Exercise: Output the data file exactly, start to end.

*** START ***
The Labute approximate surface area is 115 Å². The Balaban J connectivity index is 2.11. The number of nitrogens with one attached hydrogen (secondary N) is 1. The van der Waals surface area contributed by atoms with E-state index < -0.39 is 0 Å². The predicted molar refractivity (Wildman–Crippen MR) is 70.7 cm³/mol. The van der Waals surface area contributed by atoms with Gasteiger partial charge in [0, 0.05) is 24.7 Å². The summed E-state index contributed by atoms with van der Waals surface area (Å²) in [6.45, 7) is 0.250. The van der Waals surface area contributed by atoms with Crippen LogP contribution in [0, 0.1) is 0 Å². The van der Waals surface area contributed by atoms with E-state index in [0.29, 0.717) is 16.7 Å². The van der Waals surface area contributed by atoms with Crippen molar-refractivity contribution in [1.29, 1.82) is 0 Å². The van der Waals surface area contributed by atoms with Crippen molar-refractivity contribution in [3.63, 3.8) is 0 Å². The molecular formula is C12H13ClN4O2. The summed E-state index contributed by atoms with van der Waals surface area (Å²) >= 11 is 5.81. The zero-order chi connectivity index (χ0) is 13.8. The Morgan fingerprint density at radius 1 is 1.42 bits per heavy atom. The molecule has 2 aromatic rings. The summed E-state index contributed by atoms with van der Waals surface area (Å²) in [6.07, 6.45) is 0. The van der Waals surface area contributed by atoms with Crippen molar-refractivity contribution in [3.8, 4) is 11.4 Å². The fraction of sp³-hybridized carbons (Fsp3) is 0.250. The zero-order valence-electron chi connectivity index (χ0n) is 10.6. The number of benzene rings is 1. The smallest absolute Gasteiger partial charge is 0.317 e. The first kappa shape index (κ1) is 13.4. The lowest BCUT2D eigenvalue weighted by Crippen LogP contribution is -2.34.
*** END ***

The Labute approximate surface area is 115 Å². The Balaban J connectivity index is 2.11. The number of nitrogens with one attached hydrogen (secondary N) is 1. The van der Waals surface area contributed by atoms with E-state index < -0.39 is 0 Å². The predicted molar refractivity (Wildman–Crippen MR) is 70.7 cm³/mol. The van der Waals surface area contributed by atoms with Gasteiger partial charge in [0, 0.05) is 24.7 Å². The summed E-state index contributed by atoms with van der Waals surface area (Å²) in [6.45, 7) is 0.250. The van der Waals surface area contributed by atoms with Crippen LogP contribution in [0, 0.1) is 0 Å². The van der Waals surface area contributed by atoms with E-state index in [0.29, 0.717) is 16.7 Å². The van der Waals surface area contributed by atoms with Crippen molar-refractivity contribution in [1.29, 1.82) is 0 Å². The van der Waals surface area contributed by atoms with Crippen molar-refractivity contribution in [3.63, 3.8) is 0 Å². The molecular formula is C12H13ClN4O2. The summed E-state index contributed by atoms with van der Waals surface area (Å²) >= 11 is 5.81. The zero-order chi connectivity index (χ0) is 13.8. The Morgan fingerprint density at radius 1 is 1.42 bits per heavy atom. The molecule has 2 aromatic rings. The summed E-state index contributed by atoms with van der Waals surface area (Å²) in [6.07, 6.45) is 0. The van der Waals surface area contributed by atoms with Crippen molar-refractivity contribution in [3.8, 4) is 11.4 Å². The fraction of sp³-hybridized carbons (Fsp3) is 0.250. The zero-order valence-electron chi connectivity index (χ0n) is 10.6. The number of benzene rings is 1. The smallest absolute Gasteiger partial charge is 0.317 e. The first kappa shape index (κ1) is 13.4. The lowest BCUT2D eigenvalue weighted by Crippen LogP contribution is -2.34.